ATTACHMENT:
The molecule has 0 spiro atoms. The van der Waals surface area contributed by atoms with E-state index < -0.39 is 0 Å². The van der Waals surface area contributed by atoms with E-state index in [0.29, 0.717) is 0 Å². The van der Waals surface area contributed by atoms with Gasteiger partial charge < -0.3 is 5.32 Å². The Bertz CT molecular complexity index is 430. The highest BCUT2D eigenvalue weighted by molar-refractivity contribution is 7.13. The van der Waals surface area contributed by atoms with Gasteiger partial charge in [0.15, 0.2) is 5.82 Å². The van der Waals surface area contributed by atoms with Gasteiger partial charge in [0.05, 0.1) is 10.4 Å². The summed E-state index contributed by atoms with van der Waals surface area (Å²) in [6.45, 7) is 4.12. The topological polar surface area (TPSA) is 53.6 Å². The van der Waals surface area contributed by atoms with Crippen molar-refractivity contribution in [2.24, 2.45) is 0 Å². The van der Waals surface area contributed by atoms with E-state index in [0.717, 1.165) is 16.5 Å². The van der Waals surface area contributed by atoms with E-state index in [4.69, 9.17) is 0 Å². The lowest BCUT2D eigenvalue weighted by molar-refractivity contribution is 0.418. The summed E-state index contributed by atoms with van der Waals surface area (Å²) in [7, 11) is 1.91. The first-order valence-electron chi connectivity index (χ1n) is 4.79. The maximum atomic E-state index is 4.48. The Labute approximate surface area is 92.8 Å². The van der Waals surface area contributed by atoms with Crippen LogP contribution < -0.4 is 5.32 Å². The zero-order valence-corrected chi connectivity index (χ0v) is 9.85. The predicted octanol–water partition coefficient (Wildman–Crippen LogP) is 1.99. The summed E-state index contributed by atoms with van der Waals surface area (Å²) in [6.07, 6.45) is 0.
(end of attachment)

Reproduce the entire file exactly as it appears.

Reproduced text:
The molecule has 0 spiro atoms. The van der Waals surface area contributed by atoms with E-state index < -0.39 is 0 Å². The van der Waals surface area contributed by atoms with E-state index in [0.29, 0.717) is 0 Å². The van der Waals surface area contributed by atoms with Gasteiger partial charge < -0.3 is 5.32 Å². The Bertz CT molecular complexity index is 430. The highest BCUT2D eigenvalue weighted by molar-refractivity contribution is 7.13. The van der Waals surface area contributed by atoms with Gasteiger partial charge in [0.15, 0.2) is 5.82 Å². The van der Waals surface area contributed by atoms with Gasteiger partial charge in [0.05, 0.1) is 10.4 Å². The summed E-state index contributed by atoms with van der Waals surface area (Å²) in [6.45, 7) is 4.12. The topological polar surface area (TPSA) is 53.6 Å². The van der Waals surface area contributed by atoms with Crippen molar-refractivity contribution in [2.24, 2.45) is 0 Å². The van der Waals surface area contributed by atoms with E-state index in [0.717, 1.165) is 16.5 Å². The van der Waals surface area contributed by atoms with E-state index in [4.69, 9.17) is 0 Å². The lowest BCUT2D eigenvalue weighted by molar-refractivity contribution is 0.418. The summed E-state index contributed by atoms with van der Waals surface area (Å²) in [7, 11) is 1.91. The first-order valence-electron chi connectivity index (χ1n) is 4.79. The maximum atomic E-state index is 4.48. The Labute approximate surface area is 92.8 Å². The van der Waals surface area contributed by atoms with Crippen LogP contribution < -0.4 is 5.32 Å². The zero-order valence-corrected chi connectivity index (χ0v) is 9.85. The predicted octanol–water partition coefficient (Wildman–Crippen LogP) is 1.99. The summed E-state index contributed by atoms with van der Waals surface area (Å²) in [6.07, 6.45) is 0.